Output from the construction industry is set to decline by 3% this year after a 9% drop in 2012, according to Davis Langdon in its annual review.
In the review, the quantity surveyors said that contractors are feeling the most pressure as they rely on "live" construction projects.
The review said, that as a consequence, contractors are being more selective about what projects they tender for because of a lack of resources and high tendering costs.
The review reveals that there were 4,000 housing starts and 8,000 completions during 2012 - less than a tenth of the annual total at the peak of the market.
It said that tender price increases were modest in 2012, though well below the cumulative reductions since 2008.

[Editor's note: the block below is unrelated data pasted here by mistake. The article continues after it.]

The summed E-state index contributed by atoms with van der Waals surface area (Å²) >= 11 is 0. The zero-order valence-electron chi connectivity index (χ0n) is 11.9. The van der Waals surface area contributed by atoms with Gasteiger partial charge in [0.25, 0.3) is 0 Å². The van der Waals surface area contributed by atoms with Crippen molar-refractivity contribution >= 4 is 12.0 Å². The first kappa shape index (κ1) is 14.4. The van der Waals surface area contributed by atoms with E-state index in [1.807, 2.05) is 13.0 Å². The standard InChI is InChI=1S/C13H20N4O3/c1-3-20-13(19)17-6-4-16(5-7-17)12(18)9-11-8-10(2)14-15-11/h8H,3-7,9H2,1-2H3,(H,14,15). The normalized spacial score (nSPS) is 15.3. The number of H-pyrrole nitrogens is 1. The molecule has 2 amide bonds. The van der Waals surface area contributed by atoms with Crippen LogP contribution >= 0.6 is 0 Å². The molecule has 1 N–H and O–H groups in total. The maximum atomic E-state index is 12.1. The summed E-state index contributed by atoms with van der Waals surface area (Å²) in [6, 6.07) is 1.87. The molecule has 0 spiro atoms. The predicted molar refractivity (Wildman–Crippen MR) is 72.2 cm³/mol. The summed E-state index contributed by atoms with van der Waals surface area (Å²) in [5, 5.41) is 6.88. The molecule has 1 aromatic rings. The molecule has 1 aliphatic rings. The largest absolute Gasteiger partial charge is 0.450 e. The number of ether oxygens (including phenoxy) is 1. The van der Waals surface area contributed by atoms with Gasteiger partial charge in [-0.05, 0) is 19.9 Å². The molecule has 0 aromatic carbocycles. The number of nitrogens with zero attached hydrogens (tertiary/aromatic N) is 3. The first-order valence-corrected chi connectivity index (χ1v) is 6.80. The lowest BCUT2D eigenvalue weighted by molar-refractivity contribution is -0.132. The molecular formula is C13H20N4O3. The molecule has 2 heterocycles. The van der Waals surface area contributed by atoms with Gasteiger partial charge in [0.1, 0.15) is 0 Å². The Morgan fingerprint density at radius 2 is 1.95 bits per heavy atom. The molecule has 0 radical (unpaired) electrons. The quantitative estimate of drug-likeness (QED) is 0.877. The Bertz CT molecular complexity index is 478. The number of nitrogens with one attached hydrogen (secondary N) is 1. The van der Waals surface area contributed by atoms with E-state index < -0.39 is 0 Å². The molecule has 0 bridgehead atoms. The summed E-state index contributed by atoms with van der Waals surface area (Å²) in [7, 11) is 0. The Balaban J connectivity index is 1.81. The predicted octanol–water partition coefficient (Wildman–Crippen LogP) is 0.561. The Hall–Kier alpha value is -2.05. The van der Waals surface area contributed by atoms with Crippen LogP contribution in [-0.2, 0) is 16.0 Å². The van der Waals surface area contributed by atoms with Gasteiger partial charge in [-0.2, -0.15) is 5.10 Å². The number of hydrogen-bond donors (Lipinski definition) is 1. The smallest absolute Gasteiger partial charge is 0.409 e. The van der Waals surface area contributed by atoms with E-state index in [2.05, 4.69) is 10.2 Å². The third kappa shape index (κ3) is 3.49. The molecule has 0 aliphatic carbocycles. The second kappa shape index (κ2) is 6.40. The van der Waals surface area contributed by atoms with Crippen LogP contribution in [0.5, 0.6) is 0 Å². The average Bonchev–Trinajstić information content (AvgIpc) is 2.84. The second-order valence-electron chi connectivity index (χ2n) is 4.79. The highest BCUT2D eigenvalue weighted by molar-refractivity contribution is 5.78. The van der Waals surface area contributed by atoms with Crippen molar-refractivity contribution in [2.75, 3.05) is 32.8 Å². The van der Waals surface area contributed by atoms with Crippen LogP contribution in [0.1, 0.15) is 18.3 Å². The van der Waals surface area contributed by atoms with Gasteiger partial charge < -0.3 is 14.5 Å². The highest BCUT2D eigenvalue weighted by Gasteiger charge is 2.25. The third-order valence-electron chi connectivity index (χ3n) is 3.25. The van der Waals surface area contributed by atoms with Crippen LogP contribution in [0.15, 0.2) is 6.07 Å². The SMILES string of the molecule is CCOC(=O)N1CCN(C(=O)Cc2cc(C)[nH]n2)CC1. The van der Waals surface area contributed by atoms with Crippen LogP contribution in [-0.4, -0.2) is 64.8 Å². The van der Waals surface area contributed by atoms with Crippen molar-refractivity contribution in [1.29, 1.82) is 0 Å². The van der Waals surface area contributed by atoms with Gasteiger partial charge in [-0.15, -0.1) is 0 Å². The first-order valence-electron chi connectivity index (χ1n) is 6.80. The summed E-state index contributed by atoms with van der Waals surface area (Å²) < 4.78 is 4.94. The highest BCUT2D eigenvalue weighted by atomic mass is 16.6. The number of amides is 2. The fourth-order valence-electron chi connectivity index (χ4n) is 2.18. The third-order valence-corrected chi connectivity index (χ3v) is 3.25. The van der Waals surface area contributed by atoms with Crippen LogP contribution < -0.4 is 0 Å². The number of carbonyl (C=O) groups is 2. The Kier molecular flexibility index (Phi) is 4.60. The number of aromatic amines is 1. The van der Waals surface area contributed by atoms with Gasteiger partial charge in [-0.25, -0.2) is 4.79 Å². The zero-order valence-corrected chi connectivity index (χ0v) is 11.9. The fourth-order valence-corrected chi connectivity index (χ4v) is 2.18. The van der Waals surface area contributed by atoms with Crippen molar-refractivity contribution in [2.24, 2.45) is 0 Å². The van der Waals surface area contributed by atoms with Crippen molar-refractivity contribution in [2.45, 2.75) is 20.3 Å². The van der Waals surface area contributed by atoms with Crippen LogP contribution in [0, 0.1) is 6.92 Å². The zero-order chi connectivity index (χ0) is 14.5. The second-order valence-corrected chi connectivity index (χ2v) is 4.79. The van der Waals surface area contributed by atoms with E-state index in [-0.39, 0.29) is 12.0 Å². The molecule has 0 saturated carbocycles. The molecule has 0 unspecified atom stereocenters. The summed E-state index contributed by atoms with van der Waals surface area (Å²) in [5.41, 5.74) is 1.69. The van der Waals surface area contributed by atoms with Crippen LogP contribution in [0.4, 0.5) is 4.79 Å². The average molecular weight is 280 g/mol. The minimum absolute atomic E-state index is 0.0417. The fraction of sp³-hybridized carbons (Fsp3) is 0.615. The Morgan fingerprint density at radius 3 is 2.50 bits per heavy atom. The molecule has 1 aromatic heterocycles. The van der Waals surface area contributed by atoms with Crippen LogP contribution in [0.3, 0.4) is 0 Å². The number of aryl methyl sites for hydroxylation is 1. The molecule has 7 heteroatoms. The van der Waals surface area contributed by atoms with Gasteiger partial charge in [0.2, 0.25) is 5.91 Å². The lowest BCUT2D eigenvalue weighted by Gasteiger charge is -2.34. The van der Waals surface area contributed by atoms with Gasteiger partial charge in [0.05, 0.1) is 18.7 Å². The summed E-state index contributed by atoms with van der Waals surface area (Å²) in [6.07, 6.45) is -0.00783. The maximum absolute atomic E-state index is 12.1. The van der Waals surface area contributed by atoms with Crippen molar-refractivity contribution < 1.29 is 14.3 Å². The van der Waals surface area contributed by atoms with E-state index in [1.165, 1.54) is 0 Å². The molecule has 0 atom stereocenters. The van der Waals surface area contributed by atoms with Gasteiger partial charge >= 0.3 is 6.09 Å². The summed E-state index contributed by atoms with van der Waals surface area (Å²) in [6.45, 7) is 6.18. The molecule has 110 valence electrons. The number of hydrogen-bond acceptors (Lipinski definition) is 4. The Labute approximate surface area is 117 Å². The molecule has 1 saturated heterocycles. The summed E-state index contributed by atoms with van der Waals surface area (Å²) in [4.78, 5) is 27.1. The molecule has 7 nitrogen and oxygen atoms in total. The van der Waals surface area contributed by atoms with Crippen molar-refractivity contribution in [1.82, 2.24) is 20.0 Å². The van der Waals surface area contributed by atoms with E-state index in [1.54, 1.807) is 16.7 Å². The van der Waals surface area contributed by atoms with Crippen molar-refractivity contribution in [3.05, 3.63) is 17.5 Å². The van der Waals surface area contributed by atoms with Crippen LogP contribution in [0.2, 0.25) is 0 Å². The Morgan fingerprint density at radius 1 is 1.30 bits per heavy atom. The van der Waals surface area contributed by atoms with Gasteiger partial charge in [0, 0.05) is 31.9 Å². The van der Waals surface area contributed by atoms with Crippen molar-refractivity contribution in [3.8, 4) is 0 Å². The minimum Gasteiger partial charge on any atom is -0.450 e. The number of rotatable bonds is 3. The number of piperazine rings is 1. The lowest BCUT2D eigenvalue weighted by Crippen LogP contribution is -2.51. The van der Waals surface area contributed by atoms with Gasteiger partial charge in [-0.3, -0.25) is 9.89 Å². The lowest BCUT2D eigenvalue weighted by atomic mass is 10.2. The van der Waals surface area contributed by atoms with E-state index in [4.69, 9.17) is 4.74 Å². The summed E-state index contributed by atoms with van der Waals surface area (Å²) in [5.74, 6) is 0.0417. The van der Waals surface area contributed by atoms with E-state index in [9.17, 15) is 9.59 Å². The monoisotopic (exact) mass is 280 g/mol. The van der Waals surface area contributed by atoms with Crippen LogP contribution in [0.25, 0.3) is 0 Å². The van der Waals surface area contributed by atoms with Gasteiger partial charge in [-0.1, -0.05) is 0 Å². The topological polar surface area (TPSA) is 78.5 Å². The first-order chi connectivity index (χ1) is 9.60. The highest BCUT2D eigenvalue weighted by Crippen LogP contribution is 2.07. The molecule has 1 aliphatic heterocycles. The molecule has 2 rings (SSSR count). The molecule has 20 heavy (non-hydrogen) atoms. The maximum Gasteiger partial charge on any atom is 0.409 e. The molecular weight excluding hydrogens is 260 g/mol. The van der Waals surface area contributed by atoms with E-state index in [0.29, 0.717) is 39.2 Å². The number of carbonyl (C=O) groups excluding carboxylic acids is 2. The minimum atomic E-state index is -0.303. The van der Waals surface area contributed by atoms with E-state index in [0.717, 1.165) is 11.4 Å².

Increases in construction costs were modest and Davis Langdon noted that very few people are taking up construction related courses at third level.
Davis Langdon's Ireland director, Paul Mitchell, said that even with a strong recovery in the construction industry, it is highly unlikely to return to the wholly unsustainable levels of the mid 2000s.
He said he believes that an industry that accounts for 10-12% of GNP or 8-10% of GDP would be a sustainable one.
''Even if the Irish construction industry grew by an average 10% per annum over the next number of years it would be 2023 - 10 years from now - before we would reach the 12% of GNP mark,'' he added.